A call for expressions of interest to develop the eLib programme strands was released by the JISC in August, 1994 (JISC, 1994), and the programme was extended in subsequent calls (eLib). The programme ambition and scope have been quite influential, and it has been discussed in detail elsewhere (Rusbridge, 1998). In this way, the subject gateways can be seen as continuous with other initiatives which were looking at 'academic informaton infrastructure' at around this time in other countries, although the particular approach adopted here anticipated developments elsewhere.
The call characterises the aim of the ANR strand as "to consider funding through the JISC to encourage the development of networking navigation tools and the growth of local subject based tools and information servers". An annex describes the aim in more depth. It suggests that "The main outcome will be to raise awareness of networked information resources, to explore the issues associated with running large scale services, and to ensure community involvement in developments at national and international levels." It furthermore suggests that the intention was not just to fund R&D which would lead to the production of demonstrator services: "It is therefore intended that a series of centrally funded initiatives should be taken with the aim of creating a national infrastructure capable of generating significantly more widespread use of networked information resources." Several areas were highlighted which might deliver such an aim:
Work was to be taken forward in three ways. Following some consultation, bids to provide subject services would be invited. This led to the funding and establishment of the eLib subject gateways. These were SOSIG (Social Science Information Gateway) (which slightly pre-dated eLib, and in some ways acted as a model for other gateways), EEVL (Edinburgh Engineering Virtual Library), OMNI (Organised Access to Medical Networked Information), History, ADAM (Art, Design, Architecture and Media information gateway), and Biz/Ed. The ROADS (Resource Organisation and Discovery for subject-based services) project, which provided systems support for the gateways was also supported here. Together with some more content-oriented projects these formed the Access to Network Resources strand of eLib (ANR). It was believed that while the community might afford and sustain a series of services at "Faculty" level, that this would not be true at individual "subject" level. The choice of subjects was intended to test this, as well as whether there were discipline specific issues.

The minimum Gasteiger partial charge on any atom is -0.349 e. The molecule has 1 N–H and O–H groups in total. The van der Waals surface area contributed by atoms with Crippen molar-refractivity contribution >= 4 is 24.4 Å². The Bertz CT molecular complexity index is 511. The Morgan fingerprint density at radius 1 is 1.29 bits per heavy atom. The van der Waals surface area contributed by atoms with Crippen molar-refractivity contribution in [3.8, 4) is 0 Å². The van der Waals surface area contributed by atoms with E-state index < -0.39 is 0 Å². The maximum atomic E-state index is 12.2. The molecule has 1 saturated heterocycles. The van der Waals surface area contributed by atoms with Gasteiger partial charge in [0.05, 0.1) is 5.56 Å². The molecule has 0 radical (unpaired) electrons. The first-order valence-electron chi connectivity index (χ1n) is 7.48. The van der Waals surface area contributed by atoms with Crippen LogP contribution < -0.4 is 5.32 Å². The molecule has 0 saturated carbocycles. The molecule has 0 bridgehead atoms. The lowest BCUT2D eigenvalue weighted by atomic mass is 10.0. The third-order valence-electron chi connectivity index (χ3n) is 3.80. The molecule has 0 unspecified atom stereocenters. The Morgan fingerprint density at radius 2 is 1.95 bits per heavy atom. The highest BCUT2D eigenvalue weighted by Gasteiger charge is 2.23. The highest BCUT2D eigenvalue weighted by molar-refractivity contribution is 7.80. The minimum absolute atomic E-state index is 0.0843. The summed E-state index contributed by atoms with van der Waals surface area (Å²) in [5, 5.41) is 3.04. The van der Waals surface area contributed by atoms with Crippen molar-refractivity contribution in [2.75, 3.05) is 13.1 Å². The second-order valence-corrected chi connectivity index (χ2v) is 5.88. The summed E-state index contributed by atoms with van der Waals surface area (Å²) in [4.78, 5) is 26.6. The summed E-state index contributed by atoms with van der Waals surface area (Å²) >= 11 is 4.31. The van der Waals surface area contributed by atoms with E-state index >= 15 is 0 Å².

Second, a study would be commissioned to advise on how to take forward the "national centre" envisaged in the document. This resulted in a report commissioned from George Brett II, who had been influential in developing analogous systems in the United States of America, which proposed the setting up of an agency which combined some of the responsibilities of the US organisations, CNIDR (Clearinghouse for Network Information Discovery and Retrieval), CNI (Coalition for Networked Information) and Internic (Internet Information Centre). And, third, a study of higher education participation on relevant committees would be commissioned which might provide recommendations on relevant activities (in the area of standards, etc). These latter two strands were not taken forward in the way proposed, though, as noted below, many of the concerns identified have been taken up in later development.